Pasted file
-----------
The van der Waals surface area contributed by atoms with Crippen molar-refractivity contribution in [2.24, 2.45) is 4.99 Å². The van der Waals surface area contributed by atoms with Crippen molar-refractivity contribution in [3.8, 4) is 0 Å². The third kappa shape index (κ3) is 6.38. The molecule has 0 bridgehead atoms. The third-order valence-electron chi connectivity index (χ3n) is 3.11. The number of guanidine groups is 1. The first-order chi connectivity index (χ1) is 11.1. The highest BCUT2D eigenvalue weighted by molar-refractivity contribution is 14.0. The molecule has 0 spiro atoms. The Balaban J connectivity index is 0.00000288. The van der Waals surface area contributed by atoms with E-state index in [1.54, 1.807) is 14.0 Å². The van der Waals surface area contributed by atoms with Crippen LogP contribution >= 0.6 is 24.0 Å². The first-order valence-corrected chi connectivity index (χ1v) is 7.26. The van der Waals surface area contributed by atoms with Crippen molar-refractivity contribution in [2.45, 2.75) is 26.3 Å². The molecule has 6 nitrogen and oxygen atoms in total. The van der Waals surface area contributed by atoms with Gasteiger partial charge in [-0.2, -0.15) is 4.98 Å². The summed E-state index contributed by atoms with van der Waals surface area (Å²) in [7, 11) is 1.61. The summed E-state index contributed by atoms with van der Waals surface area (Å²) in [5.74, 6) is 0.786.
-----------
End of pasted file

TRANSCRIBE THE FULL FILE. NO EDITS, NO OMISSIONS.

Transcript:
The van der Waals surface area contributed by atoms with Crippen molar-refractivity contribution in [2.24, 2.45) is 4.99 Å². The van der Waals surface area contributed by atoms with Crippen molar-refractivity contribution in [3.8, 4) is 0 Å². The third kappa shape index (κ3) is 6.38. The molecule has 0 bridgehead atoms. The third-order valence-electron chi connectivity index (χ3n) is 3.11. The number of guanidine groups is 1. The first-order chi connectivity index (χ1) is 11.1. The highest BCUT2D eigenvalue weighted by molar-refractivity contribution is 14.0. The molecule has 0 spiro atoms. The Balaban J connectivity index is 0.00000288. The van der Waals surface area contributed by atoms with E-state index in [1.54, 1.807) is 14.0 Å². The van der Waals surface area contributed by atoms with Crippen LogP contribution >= 0.6 is 24.0 Å². The first-order valence-corrected chi connectivity index (χ1v) is 7.26. The van der Waals surface area contributed by atoms with Crippen molar-refractivity contribution in [2.45, 2.75) is 26.3 Å². The molecule has 6 nitrogen and oxygen atoms in total. The van der Waals surface area contributed by atoms with Gasteiger partial charge in [-0.2, -0.15) is 4.98 Å². The summed E-state index contributed by atoms with van der Waals surface area (Å²) in [7, 11) is 1.61. The summed E-state index contributed by atoms with van der Waals surface area (Å²) in [5.74, 6) is 0.786.